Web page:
I'm Looking Over a Four-Leaf Clover
Andrew and Andrea Safko are one farsighted Florida couple who don't have that problem. They're the owners of what is probably the only four-leaf clover farm in the U.S. As Saint Patrick's Day approaches, the Safkos have been busily shipping four-leaf clovers encased in plastic wallet calendars, money clips and bookmarks—as well as clover in the raw—to clients as far away as Japan and Zimbabwe. On their 11,000 square-foot St. Petersburg "farm," the Clover Specialty Company, Andy, 42, and Andrea ("Dandy"), 40, grow roughly 10 million clover plants a year, 20 percent of which are the four-leaf variety. The Safkos produce three-and five-leafers as well. "Some people think if four-leafs are lucky," says Andrea, "five-leafs are even luckier."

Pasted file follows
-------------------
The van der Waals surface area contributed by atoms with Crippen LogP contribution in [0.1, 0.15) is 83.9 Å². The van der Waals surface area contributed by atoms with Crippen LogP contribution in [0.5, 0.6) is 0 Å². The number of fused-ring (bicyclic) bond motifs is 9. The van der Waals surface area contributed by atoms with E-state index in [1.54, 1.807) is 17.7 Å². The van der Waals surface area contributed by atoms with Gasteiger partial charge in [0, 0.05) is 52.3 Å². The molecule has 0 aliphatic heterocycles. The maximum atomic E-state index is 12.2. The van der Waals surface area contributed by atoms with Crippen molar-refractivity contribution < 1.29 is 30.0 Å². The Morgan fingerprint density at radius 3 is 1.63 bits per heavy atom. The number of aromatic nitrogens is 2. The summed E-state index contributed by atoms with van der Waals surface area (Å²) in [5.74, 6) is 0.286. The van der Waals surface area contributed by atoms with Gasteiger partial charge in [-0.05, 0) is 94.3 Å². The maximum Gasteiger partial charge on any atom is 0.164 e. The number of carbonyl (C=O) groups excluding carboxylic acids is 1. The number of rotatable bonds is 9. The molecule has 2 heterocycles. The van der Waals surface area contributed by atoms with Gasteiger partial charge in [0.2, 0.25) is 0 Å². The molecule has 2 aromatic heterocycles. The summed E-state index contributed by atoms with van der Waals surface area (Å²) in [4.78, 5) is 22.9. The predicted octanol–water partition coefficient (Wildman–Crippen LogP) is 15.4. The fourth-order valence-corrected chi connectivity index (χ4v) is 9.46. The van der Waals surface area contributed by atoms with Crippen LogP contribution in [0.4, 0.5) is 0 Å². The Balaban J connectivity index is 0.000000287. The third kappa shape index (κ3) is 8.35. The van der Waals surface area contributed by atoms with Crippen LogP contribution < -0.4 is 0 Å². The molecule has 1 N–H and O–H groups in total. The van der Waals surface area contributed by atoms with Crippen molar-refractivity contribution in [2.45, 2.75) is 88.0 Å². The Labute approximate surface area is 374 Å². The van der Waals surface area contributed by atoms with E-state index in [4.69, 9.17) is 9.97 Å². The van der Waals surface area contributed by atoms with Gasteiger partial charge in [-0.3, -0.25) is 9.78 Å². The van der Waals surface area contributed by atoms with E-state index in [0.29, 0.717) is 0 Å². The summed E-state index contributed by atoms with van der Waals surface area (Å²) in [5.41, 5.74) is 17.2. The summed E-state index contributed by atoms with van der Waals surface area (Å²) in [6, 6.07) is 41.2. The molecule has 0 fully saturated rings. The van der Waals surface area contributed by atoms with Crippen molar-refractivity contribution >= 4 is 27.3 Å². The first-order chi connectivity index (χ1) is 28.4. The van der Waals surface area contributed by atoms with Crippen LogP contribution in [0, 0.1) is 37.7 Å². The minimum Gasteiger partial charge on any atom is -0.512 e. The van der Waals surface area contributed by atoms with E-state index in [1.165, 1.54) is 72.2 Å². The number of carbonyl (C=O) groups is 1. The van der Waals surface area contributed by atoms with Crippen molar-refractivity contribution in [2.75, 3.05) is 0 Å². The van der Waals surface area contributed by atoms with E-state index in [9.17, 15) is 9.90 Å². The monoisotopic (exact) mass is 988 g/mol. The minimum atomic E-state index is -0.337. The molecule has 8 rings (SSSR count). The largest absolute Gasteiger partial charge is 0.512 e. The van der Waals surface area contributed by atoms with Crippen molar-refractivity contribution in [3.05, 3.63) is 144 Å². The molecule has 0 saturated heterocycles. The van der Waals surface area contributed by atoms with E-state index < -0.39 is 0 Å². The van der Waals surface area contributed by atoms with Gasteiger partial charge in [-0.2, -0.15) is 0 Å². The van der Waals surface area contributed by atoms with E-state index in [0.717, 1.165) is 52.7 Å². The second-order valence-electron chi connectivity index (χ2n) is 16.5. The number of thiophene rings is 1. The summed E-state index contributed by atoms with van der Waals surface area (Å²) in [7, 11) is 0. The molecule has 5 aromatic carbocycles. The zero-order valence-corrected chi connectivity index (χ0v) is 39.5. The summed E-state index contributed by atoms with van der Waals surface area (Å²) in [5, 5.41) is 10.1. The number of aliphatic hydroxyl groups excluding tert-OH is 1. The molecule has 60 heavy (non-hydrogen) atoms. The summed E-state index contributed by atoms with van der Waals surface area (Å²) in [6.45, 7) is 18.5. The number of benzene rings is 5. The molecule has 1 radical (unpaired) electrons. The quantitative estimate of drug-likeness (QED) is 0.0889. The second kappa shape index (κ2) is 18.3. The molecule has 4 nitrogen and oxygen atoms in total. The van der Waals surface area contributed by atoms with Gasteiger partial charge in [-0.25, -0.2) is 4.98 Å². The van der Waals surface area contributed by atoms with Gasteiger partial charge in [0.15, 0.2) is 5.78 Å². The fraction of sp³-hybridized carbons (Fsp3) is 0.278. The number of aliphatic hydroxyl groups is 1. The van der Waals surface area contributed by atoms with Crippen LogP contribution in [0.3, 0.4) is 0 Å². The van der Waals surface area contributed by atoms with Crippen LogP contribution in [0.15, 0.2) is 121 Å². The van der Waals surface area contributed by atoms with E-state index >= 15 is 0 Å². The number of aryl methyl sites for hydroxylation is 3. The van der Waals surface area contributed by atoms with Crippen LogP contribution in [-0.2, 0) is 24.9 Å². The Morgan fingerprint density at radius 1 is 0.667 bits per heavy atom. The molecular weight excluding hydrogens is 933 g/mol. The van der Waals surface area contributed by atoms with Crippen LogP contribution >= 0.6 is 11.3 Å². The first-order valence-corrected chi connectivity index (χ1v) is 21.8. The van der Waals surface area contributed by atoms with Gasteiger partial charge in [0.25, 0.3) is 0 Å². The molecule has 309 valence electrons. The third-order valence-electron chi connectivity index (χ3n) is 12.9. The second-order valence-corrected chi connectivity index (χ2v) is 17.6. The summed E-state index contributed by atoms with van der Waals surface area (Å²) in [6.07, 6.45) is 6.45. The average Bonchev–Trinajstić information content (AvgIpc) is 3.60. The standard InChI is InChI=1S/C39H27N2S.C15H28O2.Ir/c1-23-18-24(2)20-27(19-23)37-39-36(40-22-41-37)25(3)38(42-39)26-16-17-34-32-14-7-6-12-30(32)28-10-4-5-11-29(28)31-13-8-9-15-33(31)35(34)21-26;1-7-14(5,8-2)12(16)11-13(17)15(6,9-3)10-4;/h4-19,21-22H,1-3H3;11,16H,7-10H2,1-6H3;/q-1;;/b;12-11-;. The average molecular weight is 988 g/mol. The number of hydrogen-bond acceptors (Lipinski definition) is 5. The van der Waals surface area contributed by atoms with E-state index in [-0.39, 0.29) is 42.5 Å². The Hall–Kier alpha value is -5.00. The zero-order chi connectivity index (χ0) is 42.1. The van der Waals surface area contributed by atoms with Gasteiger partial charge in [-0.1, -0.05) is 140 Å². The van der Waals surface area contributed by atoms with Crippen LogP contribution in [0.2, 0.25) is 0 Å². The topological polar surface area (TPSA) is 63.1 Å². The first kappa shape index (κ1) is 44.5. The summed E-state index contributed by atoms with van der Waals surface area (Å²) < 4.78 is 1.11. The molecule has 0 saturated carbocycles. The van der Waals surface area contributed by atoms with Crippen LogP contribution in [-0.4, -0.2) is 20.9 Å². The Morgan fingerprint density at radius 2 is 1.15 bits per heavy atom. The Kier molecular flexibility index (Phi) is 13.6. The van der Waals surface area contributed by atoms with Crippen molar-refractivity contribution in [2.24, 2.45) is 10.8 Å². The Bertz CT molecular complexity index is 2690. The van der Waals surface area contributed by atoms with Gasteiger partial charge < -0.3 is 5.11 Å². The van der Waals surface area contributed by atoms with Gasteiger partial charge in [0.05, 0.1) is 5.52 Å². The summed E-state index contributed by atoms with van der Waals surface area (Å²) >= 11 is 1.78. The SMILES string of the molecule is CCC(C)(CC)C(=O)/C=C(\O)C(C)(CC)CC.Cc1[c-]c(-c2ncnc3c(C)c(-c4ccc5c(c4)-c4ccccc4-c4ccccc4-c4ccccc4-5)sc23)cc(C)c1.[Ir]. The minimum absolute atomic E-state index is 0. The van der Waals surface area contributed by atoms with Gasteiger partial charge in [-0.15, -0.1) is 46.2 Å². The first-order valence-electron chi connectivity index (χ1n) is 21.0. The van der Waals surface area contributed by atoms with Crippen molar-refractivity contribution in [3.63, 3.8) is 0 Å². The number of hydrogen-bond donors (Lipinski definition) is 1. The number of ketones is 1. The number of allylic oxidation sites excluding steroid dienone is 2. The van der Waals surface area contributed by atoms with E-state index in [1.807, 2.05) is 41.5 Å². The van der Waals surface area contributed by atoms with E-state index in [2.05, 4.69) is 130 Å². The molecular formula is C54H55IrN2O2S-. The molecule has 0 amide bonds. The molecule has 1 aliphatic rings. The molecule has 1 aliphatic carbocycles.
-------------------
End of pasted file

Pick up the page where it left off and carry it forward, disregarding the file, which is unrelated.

Maybe. But if a frost strikes their clover, the Safkos might well wonder what the leprechauns are up to. After all, the luck associated with their product can be seen as double-edged: Legend has it that Eve was clutching a four-leaf clover when she was banished from the Garden of Eden.